BWW Reviews: Will Rogers Shares Wisdom at Actors' Summit

BWW Reviews: Will Rogers Shares Wisdom at Actors' Summit

William Penn Adair Rogers, known to millions of Americans as Will said, "When I die I want my epitaph, or whatever you call those signs on gravestones, to read:  I joked about every prominent man of my time, but I never met a man I didn't like.  I am so proud of that, I can hardly wait to die so it can be carved."  Unfortunately, he got his wish on August 15, 1935 when the Alaskan bound plane he was flying in with aviator Wiley Post crashed.

Rogers, who is the subject of the one-man show, Will Rogers' U.S.A., which is now on stage at Actors' Summit Theatre, was probably Oklahoma's favorite son.  What many don't know is, this adored story teller, actor, writer and world-famous figure was born to a prominent Cherokee National family in the Indian Territory.

A leading Progressive Era wit, after many years in vaudeville, doing rope tricks anD Making humorous comments, he became the top-paid Hollywood star during the 30s.  He poked fun at gangsters, politicians, parents, teenagers, law schools, colleges, political conventions, Republicans, economists, and government programs in a way that didn't offend.  (Wow, could we use his sage comments during the present vile political race.)  

He is widely known for his, "I am not a member of an organized political party, I am a Democrat."  He marked among his friends, President Franklin Delano Roosevelt.

Some of his other sage comments included:  "An ignorant person is one who doesn't know what he has just found out, " "Don't gamble, take all your savings, buy some good stock and hold it till it goes up, then sell it.  If it don't go up, don't buy it," "Politics is the best show in the world," "War is the only game that everyone loses. Why do we keep playing?" and "I have always noticed that people will never laugh at anything that is not based on the truth."

These, and many other of Roger's truthisms, are now being spoken by Neil Thackaberry, who is portraying the revered icon at Actors' Summit.

It's a difficult task to do a one-man show.  It is even more difficult when people have a visual image and know the vocal sounds of the person being portrayed.  Doing Rogers is further problematic as he was a quiet comedian, a story teller who didn't raise his voice, didn't swear, told  cute tales not hysterical jokes.  To make a play about his life that will hold attention his material needs to be incorporated into a song-filled, dance infused, and humorous script like the delightful Will Rogers FOLLIES, rather than to a 90-minute monologue.

Given the challenge, Thackaberry, who bears little physical resemblance to the lanky Rogers, and doesn't possess the political philosopher's natural audience connection, does a nice job.  Thackaberry sends forth the many, many lines with ease, getting smiles from the audience, and creating a nice atmosphere.  He even delights the audience with a couple of rope tricks.   Two segments highlights were his discussion of corsets and Calvin Coolidge.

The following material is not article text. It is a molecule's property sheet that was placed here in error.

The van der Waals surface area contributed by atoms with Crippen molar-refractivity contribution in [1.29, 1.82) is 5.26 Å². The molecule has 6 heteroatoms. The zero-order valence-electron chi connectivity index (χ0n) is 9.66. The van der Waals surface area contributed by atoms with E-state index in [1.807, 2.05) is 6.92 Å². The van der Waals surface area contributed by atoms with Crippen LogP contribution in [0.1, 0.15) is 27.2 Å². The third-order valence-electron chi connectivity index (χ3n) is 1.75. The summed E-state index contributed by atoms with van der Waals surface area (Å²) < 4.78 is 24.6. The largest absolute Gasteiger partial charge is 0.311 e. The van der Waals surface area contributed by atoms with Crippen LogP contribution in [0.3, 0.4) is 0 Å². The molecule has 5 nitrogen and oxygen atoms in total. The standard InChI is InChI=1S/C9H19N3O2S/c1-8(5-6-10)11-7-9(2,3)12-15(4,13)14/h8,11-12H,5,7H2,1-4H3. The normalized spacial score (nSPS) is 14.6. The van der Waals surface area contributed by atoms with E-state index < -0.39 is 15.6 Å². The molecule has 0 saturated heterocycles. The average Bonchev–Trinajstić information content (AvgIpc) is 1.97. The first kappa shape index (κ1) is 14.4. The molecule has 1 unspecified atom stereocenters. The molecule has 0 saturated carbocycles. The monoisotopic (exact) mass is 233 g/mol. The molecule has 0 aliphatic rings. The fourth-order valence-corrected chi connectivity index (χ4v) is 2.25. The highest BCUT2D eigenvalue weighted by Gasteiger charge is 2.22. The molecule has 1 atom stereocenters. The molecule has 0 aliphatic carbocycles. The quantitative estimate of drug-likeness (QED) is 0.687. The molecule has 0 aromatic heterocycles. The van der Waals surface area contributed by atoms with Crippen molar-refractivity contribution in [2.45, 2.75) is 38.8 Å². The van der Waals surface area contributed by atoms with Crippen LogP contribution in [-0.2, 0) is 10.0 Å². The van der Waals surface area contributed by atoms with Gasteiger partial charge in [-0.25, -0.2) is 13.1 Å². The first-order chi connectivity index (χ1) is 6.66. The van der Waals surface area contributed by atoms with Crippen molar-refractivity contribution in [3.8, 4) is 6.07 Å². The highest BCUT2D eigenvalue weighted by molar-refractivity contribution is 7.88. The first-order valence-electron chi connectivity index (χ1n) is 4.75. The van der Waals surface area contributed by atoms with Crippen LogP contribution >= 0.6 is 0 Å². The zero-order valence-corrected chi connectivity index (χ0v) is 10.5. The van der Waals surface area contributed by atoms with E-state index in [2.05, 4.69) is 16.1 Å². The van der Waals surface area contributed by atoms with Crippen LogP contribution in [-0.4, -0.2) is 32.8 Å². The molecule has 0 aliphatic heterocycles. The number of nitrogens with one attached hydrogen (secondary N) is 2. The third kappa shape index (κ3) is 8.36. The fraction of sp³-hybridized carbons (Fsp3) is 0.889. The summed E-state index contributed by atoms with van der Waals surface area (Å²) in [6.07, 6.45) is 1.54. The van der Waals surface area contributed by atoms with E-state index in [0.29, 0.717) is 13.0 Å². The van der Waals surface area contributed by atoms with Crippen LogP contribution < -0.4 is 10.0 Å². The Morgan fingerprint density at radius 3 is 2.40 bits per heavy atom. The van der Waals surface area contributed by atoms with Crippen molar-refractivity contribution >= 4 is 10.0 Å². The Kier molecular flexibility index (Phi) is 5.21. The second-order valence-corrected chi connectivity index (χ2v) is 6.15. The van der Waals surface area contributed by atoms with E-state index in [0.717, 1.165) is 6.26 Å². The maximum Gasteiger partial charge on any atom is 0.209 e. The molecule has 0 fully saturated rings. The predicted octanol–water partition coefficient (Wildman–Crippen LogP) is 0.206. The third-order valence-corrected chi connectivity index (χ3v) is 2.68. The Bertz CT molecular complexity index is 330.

The set is a blank stage with a desk and chair way upstage.  Why the decision was made to put the desk so far away from the audience is a mystery.  Each time Thackaberry wandered to it, he broke his connection to the audience.  That connection is the heart of the show.

CAPSULE JUDGEMENT: Will Rogers was a great American humorist and philosopher. His understated humor is sage wisdom, but does not make for compelling theatre, in spite of a nice presentation by Neil Thackaberry at Actors' Summit.  

This Actor's Summit production is dedicated to the memory of Ira Sherman, Board member, Set Builder, and Friend! 

For tickets to Will Rogers' U.S.A., which runs through October 28, call 330-342-0800 or go to actorssummit.org.

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Roy Berko Roy Berko, a life-long Clevelander, holds degrees, through the doctorate from Kent State, University of Michigan and The Pennsylvania State University. Roy was an actor for many years, appearing in more than 16 plays, 8 TV commercials, and 3 films. He has directed more than 30 productions. A member of the American Critics Association, the Dance Critics Association and The Cleveland Critics Circle, he has been an entertainment reviewer for more than twenty years.

For many years he was a regular on Channel 5, ABC-Cleveland's "Morning Exchange" and "Live on 5," serving as the stations communication consultant. He has also appeared on "Good Morning America." Roy served as the Director of Public Relations for the Volunteer Office in the White House during the first Clinton Administration.

He is a professor of communication and psychology who taught at George Washington University, University of Maryland, Notre Dame College of Ohio and Towson University. Roy is the author of 31 books. Several years ago, he was selected by Cleveland Magazine as one of the most interesting people in Cleveland.







 
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